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Dissolved oxygen as an indicator of bioavailable dissolved organic carbon in groundwater

Ground Water

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Abstract

Concentrations of dissolved oxygen (DO) plotted vs. dissolved organic carbon (DOC) in groundwater samples taken from a coastal plain aquifer of South Carolina (SC) showed a statistically significant hyperbolic relationship. In contrast, DO-DOC plots of groundwater samples taken from the eastern San Joaquin Valley of California (CA) showed a random scatter. It was hypothesized that differences in the bioavailability of naturally occurring DOC might contribute to these observations. This hypothesis was examined by comparing nine different biochemical indicators of DOC bioavailability in groundwater sampled from these two systems. Concentrations of DOC, total hydrolysable neutral sugars (THNS), total hydrolysable amino acids (THAA), mole% glycine of THAA, initial bacterial cell counts, bacterial growth rates, and carbon dioxide production/consumption were greater in SC samples relative to CA samples. In contrast, the mole% glucose of THNS and the aromaticity (SUVA254) of DOC was greater in CA samples. Each of these indicator parameters were observed to change with depth in the SC system in a manner consistent with active biodegradation. These results are uniformly consistent with the hypothesis that the bioavailability of DOC is greater in SC relative to CA groundwater samples. This, in turn, suggests that the presence/absence of a hyperbolic DO-DOC relationship may be a qualitative indicator of relative DOC bioavailability in groundwater systems.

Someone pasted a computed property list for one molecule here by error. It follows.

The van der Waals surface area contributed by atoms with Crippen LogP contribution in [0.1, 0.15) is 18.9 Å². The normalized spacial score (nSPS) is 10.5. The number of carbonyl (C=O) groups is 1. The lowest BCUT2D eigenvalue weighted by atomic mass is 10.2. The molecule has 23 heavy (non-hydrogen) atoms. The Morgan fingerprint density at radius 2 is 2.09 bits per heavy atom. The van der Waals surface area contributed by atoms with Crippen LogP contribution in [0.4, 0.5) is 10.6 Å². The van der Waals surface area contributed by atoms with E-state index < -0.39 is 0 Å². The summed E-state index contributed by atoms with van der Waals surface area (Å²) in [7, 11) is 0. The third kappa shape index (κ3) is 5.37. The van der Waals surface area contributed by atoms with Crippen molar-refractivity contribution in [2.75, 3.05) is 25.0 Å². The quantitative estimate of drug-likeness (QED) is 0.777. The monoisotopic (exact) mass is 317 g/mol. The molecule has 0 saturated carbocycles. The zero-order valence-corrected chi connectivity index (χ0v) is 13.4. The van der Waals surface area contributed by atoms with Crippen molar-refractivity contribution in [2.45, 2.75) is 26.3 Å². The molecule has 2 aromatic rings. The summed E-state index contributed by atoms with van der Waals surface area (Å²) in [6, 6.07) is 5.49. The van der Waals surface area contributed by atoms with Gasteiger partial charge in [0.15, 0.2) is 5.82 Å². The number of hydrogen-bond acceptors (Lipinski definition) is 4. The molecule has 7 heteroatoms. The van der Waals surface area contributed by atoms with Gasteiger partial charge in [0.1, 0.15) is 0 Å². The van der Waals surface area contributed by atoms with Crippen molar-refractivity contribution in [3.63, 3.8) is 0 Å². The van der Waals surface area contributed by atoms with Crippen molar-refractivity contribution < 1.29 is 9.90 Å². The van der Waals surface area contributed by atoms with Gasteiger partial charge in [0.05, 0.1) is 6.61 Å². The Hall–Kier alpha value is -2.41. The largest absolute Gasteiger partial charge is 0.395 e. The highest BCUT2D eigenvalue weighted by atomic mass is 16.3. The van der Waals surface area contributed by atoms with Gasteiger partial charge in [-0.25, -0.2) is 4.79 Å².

Additional Publication Details

Publication type:
Article
Publication Subtype:
Journal Article
Title:
Dissolved oxygen as an indicator of bioavailable dissolved organic carbon in groundwater
Series title:
Ground Water
Volume
50
Issue:
2
Year Published:
2012
Language:
English
Publisher:
Wiley
Publisher location:
Hoboken, NJ
Contributing office(s):
South Carolina Water Science Center
Description:
12 p.
Larger Work Type:
Article
Larger Work Subtype:
Journal Article
First page:
230
Last page:
241
Number of Pages:
11
Country:
United States
State:
South Carolina